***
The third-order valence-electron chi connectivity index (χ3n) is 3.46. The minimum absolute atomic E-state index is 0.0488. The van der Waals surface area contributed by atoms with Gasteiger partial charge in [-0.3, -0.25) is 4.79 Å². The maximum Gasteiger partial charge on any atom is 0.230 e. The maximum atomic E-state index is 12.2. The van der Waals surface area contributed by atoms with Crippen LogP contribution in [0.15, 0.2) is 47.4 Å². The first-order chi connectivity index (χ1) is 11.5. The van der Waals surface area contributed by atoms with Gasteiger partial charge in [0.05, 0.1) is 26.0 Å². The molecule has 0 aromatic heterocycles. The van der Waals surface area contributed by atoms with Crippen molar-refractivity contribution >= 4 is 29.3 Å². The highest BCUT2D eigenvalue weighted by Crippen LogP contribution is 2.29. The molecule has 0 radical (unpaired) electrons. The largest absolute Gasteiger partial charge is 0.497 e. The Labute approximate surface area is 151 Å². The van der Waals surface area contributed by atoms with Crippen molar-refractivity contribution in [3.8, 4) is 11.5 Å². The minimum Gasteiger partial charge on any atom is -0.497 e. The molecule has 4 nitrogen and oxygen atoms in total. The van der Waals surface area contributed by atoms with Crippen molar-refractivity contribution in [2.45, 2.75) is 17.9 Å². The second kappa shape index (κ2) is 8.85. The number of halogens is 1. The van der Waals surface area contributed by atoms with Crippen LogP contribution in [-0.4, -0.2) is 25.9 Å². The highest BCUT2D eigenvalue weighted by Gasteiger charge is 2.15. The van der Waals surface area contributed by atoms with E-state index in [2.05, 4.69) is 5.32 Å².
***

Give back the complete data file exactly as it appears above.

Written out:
The third-order valence-electron chi connectivity index (χ3n) is 3.46. The minimum absolute atomic E-state index is 0.0488. The van der Waals surface area contributed by atoms with Gasteiger partial charge in [-0.3, -0.25) is 4.79 Å². The maximum Gasteiger partial charge on any atom is 0.230 e. The maximum atomic E-state index is 12.2. The van der Waals surface area contributed by atoms with Crippen LogP contribution in [0.15, 0.2) is 47.4 Å². The first-order chi connectivity index (χ1) is 11.5. The van der Waals surface area contributed by atoms with Gasteiger partial charge in [0.05, 0.1) is 26.0 Å². The molecule has 0 aromatic heterocycles. The van der Waals surface area contributed by atoms with Crippen molar-refractivity contribution >= 4 is 29.3 Å². The highest BCUT2D eigenvalue weighted by Crippen LogP contribution is 2.29. The molecule has 0 radical (unpaired) electrons. The largest absolute Gasteiger partial charge is 0.497 e. The Labute approximate surface area is 151 Å². The van der Waals surface area contributed by atoms with Crippen molar-refractivity contribution in [3.8, 4) is 11.5 Å². The minimum Gasteiger partial charge on any atom is -0.497 e. The molecule has 4 nitrogen and oxygen atoms in total. The van der Waals surface area contributed by atoms with Crippen molar-refractivity contribution in [2.45, 2.75) is 17.9 Å². The second kappa shape index (κ2) is 8.85. The number of halogens is 1. The van der Waals surface area contributed by atoms with Crippen LogP contribution in [-0.4, -0.2) is 25.9 Å². The highest BCUT2D eigenvalue weighted by Gasteiger charge is 2.15. The van der Waals surface area contributed by atoms with E-state index in [2.05, 4.69) is 5.32 Å².